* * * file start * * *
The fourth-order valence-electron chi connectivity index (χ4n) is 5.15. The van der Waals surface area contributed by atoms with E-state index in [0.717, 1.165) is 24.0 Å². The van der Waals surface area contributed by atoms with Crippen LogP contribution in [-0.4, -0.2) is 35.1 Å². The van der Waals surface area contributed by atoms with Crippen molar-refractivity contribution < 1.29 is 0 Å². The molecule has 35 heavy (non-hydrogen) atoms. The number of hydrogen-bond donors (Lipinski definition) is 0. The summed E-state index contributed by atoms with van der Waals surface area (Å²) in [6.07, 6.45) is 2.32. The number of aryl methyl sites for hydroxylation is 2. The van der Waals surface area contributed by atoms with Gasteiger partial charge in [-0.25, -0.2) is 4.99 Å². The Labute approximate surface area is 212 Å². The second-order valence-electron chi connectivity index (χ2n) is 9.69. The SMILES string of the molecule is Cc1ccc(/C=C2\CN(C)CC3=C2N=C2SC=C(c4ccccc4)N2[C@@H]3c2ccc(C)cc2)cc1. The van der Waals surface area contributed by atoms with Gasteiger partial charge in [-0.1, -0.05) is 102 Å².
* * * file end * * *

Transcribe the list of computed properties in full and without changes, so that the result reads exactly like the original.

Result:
The fourth-order valence-electron chi connectivity index (χ4n) is 5.15. The van der Waals surface area contributed by atoms with E-state index in [0.717, 1.165) is 24.0 Å². The van der Waals surface area contributed by atoms with Crippen LogP contribution in [-0.4, -0.2) is 35.1 Å². The van der Waals surface area contributed by atoms with Crippen molar-refractivity contribution < 1.29 is 0 Å². The molecule has 35 heavy (non-hydrogen) atoms. The number of hydrogen-bond donors (Lipinski definition) is 0. The summed E-state index contributed by atoms with van der Waals surface area (Å²) in [6.07, 6.45) is 2.32. The number of aryl methyl sites for hydroxylation is 2. The van der Waals surface area contributed by atoms with Gasteiger partial charge in [-0.25, -0.2) is 4.99 Å². The Labute approximate surface area is 212 Å². The second-order valence-electron chi connectivity index (χ2n) is 9.69. The SMILES string of the molecule is Cc1ccc(/C=C2\CN(C)CC3=C2N=C2SC=C(c4ccccc4)N2[C@@H]3c2ccc(C)cc2)cc1. The van der Waals surface area contributed by atoms with Gasteiger partial charge in [-0.1, -0.05) is 102 Å².